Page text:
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Severe, Highly Active, or Aggressive Multiple Sclerosis

Freedman, Mark S. MSc, MD, FAAN, FRCPC; Rush, Carolina A. MD, FRCPC

doi: 10.1212/CON.0000000000000331
Review Articles

Purpose of Review: Despite the efficacy of current therapies for relapsing forms of multiple sclerosis (MS), there remains a group of patients whose disease fails to respond and warrants a different approach to treatment. This article reviews this form of aggressive MS and proposes a definition and new treatment algorithm. Failing to recognize aggressive MS and initiate more effective therapy will result in a lost opportunity to effectively treat the disease.

Recent Findings: Natural history studies, together with the results of contemporary clinical trials, help to identify and profile a subset of patients with relapsing MS who have a much poorer prognosis and for whom conventional treatment tends to fail. Therapies that have shown success in the treatment of this patient group with aggressive MS are reviewed and discussed.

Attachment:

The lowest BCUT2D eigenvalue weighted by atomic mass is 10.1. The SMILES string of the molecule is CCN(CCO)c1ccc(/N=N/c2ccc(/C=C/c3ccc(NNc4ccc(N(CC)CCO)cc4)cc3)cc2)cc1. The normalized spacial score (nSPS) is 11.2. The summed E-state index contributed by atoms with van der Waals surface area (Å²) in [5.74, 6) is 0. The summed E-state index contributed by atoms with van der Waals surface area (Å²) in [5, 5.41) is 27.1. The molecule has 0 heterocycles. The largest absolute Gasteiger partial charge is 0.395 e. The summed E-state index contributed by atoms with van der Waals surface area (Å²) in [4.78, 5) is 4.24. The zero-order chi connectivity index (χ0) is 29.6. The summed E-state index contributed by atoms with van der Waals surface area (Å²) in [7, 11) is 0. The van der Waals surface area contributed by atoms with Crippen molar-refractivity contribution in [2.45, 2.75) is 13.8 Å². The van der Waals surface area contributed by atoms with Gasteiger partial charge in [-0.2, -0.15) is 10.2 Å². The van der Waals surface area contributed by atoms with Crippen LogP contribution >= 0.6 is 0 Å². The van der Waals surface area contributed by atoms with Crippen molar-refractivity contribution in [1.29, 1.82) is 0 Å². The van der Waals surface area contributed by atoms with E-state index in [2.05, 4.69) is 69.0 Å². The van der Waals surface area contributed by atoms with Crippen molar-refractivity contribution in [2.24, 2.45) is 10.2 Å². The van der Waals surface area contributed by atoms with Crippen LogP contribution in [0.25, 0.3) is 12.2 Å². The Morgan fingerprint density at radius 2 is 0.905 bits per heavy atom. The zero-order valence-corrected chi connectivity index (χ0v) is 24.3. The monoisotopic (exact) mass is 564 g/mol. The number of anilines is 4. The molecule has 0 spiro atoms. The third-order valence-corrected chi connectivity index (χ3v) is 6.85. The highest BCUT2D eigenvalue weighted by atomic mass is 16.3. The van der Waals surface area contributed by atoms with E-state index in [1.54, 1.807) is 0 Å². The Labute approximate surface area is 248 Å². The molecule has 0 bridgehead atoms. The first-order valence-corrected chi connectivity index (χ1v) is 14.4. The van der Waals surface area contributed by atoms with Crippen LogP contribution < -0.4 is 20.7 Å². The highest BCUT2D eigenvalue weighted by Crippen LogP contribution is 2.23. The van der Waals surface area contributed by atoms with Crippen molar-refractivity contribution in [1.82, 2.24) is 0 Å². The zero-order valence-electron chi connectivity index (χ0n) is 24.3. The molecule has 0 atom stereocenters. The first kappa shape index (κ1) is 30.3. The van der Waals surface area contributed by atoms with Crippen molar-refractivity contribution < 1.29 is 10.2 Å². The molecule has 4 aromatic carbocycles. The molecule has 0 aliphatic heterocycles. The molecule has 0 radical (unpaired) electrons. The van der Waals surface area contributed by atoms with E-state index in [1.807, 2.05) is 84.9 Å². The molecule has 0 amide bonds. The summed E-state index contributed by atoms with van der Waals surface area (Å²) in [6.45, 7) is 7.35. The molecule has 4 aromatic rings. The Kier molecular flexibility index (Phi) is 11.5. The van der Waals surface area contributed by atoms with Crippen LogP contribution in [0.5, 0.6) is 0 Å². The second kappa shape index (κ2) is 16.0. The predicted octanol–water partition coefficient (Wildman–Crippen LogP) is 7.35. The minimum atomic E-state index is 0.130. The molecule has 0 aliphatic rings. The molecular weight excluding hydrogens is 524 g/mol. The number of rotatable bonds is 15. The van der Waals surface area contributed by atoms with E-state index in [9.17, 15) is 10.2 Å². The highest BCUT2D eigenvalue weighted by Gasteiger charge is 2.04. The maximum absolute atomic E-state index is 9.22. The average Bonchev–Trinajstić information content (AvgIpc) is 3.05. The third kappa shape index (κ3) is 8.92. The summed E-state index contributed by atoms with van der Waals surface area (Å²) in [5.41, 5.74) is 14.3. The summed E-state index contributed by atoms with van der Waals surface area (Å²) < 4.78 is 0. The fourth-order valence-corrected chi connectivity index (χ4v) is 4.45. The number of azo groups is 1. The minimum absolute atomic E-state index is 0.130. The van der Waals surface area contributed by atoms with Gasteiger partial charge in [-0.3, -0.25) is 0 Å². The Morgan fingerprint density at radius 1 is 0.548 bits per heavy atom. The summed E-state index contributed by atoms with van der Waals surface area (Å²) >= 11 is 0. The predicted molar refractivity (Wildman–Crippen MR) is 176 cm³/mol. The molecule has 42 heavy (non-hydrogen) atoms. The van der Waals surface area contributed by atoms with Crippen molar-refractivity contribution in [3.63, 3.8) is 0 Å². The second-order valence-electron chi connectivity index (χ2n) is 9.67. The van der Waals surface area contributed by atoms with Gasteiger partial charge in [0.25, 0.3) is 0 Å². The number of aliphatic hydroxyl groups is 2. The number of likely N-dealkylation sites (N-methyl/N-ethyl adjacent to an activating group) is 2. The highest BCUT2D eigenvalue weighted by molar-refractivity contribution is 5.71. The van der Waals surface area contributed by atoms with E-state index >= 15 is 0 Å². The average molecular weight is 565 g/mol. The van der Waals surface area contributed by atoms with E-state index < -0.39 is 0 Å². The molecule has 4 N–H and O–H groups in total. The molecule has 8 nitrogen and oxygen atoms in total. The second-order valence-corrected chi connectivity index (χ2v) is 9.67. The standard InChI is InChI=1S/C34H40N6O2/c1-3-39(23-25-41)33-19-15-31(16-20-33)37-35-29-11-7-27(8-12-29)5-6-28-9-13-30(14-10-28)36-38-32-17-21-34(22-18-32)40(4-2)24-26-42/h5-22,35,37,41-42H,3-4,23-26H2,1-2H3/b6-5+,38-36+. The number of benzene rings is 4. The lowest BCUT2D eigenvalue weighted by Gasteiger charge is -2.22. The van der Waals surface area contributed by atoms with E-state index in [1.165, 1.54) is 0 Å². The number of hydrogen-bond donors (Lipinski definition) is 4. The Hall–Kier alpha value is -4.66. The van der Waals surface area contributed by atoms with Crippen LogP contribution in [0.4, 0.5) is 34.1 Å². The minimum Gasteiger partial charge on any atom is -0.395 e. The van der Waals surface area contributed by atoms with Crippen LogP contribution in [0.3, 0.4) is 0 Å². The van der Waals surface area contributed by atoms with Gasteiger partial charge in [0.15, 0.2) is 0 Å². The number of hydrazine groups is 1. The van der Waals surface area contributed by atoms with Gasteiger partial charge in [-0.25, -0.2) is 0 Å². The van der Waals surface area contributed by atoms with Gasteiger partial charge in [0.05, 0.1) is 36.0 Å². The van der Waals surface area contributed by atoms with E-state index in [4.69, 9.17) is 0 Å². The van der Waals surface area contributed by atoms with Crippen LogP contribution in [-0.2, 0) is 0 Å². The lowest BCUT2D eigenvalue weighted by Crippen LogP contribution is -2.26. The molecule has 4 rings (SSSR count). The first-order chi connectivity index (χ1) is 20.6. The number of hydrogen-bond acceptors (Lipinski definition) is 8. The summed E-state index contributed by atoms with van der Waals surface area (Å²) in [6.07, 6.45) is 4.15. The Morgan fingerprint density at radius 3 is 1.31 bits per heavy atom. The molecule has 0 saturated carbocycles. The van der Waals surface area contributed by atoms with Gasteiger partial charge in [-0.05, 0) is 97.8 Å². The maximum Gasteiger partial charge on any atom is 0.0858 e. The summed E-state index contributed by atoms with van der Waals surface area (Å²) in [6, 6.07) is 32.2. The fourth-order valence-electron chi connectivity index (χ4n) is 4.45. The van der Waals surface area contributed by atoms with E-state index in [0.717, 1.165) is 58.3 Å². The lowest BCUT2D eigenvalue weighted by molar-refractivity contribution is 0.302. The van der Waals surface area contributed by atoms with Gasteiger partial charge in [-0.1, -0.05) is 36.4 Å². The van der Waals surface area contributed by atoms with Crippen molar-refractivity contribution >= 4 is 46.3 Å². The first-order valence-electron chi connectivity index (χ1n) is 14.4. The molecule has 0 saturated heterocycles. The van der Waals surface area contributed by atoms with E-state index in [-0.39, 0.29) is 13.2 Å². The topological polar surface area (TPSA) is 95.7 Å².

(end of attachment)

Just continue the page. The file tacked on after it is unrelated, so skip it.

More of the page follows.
Summary: It is imperative to recognize aggressive MS to effectively treat it before patients progress. Recognizing aggressive MS as early as possible is the key to successful implementation of a proposed algorithm.

Address correspondence to Dr Mark S. Freedman, 501 Smyth Rd, Ottawa, ON K1H 8L6, Canada, mfreedman@toh.ca.

Relationship Disclosure: Dr Freedman has served as a consultant for Opexa Therapeutics, Inc, and on the advisory boards of Actelion Pharmaceuticals Ltd; Biogen; Chugai Pharma USA, Inc; EMD Serono, Inc; F Hoffmann-La Roche Ltd; Novartis AG; Sanofi Genzyme; and Teva Pharmaceutical Industries Ltd. Dr Freedman serves on the editorial boards of Multiple Sclerosis Journal and Journal of the Neurologic Sciences. Dr Rush has served as a consultant for Sanofi Genzyme and has received personal compensation for speaking engagements from EMD Serono, Inc; the Multiple Sclerosis Society of Canada; and Teva Pharmaceutical Industries Ltd.

Unlabeled Use of Products/Investigational Use Disclosure: Drs Freedman and Rush discuss the unlabeled/investigational use of ocrelizumab, parenteral cladribine, rituximab, and stem cell transplantation for the treatment of aggressive multiple sclerosis.

© 2016 American Academy of Neurology
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